From the Document: "According to the Global Public Policy Institute, there have been more than 330 chemical weapons attacks since 2012. Such attacks are prohibited under the Chemical Weapons Convention. A set of methods called forensic chemical attribution has the potential to trace the chemical agent used in such attacks to a source. For example, investigators could use these methods to identify the geographic sources of raw materials used to make the agent, or to identify the manufacturing process. Such information can aid leaders in deciding on whether or how to respond to a chemical weapons attack. Forensic chemical attribution is a three-step process, though the third step is being developed. First, a sample is taken from a victim or the site of an attack. Second, the sample's chemical components are analyzed and identified either at a mobile lab or at one of 18 authorized biomedical labs worldwide. [...] In the third step--still under development--investigators use the data from the forensic chemical identification and analysis methods from step two to develop a 'chemical fingerprint.' The fingerprint can be matched to a database of information on existing methods or known source to identify chemical agents. However, a comprehensive database containing complete, reliable data for known agents does not exist."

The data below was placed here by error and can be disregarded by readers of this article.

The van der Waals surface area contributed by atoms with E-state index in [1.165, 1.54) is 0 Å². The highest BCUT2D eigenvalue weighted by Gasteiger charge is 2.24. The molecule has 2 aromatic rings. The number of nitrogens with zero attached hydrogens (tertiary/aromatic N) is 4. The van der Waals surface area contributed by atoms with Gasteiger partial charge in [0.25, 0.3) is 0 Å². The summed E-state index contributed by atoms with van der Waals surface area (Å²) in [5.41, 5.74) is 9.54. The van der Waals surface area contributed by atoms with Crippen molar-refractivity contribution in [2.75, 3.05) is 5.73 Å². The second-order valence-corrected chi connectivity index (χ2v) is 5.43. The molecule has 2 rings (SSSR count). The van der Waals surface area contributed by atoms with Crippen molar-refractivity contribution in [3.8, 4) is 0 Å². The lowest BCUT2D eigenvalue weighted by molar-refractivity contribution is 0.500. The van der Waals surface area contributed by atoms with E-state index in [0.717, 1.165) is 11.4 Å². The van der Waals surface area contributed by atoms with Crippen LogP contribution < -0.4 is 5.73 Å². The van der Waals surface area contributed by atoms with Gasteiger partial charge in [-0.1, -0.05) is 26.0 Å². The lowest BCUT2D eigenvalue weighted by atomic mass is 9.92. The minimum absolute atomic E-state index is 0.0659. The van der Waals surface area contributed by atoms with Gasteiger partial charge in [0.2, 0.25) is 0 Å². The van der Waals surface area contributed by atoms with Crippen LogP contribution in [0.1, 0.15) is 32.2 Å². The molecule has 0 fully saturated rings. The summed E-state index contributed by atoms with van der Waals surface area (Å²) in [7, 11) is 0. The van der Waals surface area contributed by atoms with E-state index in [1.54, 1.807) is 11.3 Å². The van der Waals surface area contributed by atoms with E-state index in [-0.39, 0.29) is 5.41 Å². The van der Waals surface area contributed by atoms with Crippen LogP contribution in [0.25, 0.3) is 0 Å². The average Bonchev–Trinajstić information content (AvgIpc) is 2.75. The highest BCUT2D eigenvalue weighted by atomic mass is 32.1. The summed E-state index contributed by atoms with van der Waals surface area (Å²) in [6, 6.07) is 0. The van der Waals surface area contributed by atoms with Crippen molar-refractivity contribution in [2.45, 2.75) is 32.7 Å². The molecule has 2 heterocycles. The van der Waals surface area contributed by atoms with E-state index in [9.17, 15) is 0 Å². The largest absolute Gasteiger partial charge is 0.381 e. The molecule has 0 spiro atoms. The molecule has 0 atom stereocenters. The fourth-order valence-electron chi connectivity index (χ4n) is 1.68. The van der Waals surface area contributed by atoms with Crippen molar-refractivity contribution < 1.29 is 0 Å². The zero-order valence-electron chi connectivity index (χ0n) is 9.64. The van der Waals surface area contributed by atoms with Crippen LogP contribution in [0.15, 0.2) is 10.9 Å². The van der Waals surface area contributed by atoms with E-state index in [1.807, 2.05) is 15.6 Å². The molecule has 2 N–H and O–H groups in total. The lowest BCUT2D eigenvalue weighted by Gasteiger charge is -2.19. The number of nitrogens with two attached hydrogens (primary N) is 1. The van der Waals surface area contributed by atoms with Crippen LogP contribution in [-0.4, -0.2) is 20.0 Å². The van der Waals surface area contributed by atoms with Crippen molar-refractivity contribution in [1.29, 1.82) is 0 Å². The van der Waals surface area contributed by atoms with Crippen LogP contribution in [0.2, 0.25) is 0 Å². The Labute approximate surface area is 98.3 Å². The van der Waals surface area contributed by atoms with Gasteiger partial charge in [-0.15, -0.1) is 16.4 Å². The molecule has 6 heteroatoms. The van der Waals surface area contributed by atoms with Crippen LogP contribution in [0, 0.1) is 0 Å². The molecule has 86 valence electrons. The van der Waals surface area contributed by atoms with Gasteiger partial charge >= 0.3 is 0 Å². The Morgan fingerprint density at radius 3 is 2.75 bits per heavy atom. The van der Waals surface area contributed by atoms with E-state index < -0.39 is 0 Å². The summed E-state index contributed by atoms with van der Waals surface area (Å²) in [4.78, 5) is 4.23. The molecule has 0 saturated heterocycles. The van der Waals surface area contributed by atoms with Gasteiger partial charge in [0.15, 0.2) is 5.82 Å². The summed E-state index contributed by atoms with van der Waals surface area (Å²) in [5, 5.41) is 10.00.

Government Accountability Office: https://www.gao.gov/